Westchester Endangering the Welfare of a Child Lawyers

Posted By Max Soni, Uncategorized On October 27, 2019
Endangering the Welfare of a Child Lawyer

Endangering the welfare of a child is a serious crime, regardless of the state in which the offense occurs. In New York, this crime is considered a class A misdemeanor. Class A misdemeanors are the most serious misdemeanor charge a person can face, and carry potential penalties of up to one year in jail. Because it’s a criminal offense, any person convicted of this crime will have a criminal record. This could affect you professionally and personally, as it will be easily accessible through background checks.

When you’re charged with endangering the welfare of a child, usually this is an accompaniment to different proceedings. These might involve investigations by child protective services or family court proceedings. You should get in contact with an experienced lawyer as soon as possible. Your lawyer will be able to review the facts of your case, explain your options, and provide you with the best possible criminal defense going forward.

New York’s state statutes outline two categories involved in an endangering the welfare of a child charge. At the moment, the only degree of this endangering charge is the aforementioned class A misdemeanor. However, state legislature currently has proposals to create a felony-level degree for this crime as well.

To be accused of endangering the welfare of a child, you must have knowingly acted in a manner that caused injury to the moral, mental, or physical welfare of a child under the age of 17. Alternatively, you might be faced with this charge if you encouraged a child to act in a way that posed a serious risk to their health.

Multiple criminal offenses fall under this category. One of the most serious is sexual contact with a child. Also serious is the provision of drugs or alcohol to a child. You might also be charged with child endangerment if you drive with young passengers while intoxicated, or if you commit a violent act while a child is present.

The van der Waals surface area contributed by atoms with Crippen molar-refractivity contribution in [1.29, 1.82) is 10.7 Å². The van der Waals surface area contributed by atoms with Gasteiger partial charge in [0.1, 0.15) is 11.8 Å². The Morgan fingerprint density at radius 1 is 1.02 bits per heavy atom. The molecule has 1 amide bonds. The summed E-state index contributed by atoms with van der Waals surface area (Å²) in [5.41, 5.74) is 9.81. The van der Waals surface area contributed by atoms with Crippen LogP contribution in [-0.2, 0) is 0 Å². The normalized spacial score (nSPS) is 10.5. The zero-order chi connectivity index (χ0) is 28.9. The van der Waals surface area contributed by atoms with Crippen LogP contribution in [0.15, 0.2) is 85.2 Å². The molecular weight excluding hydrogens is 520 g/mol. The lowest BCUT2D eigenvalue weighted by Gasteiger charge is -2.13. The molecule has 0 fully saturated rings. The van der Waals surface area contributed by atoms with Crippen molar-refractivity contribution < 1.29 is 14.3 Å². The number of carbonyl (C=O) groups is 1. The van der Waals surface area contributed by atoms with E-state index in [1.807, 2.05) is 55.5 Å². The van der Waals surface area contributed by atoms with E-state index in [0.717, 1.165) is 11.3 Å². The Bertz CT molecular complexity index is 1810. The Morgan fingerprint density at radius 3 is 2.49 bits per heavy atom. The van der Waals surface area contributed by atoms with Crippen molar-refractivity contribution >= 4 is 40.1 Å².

A child doesn’t need to be physically harmed for this charge to apply. All that’s necessary is that the prosecution prove there was the potential for injury. The statute in New York also specifically covers a child’s moral welfare in addition to their mental and physical health.

The second endangerment category only applies to a child’s parent or guardian. If a parent or guardian of a child fails to keep the child from fitting the definition of a “person in need of supervision,” a “juvenile delinquent,” a “neglected child,” or an “abused child,” they might be subject to endangerment charges. Because parents and guardians are legally obligated to provide care for a child, failing to provide this care might result in endangerment prosecution.

There have been cases in which parents have been charged with endangerment because they failed to give adequate medical care to their child. They have also been charged with endangerment due to the failure to provide shelter and food, as well as for providing alcoholic beverages to a child. A parent might be charged with child endangerment if they leave a young child alone in a motor vehicle or in a home.

Parents can even be charged with endangerment if they don’t “exercise reasonable diligence” when getting their child to school. This is because school truancy is considered a basis for a child to become a “person in need of supervision.”

If you’ve been accused of endangering the welfare of a child, you should get in contact with an experienced attorney as soon as possible. They will be able to review your case, explain your options, and help defend you going forward. The prosecution and law enforcement officials are not on your side. You need an experienced defense attorney to help guide you through the criminal justice process.

Ultimately, your lawyer will try to find the best solution for both you and for the child in question. This might mean settling out of court, or it might mean moving forward to trial.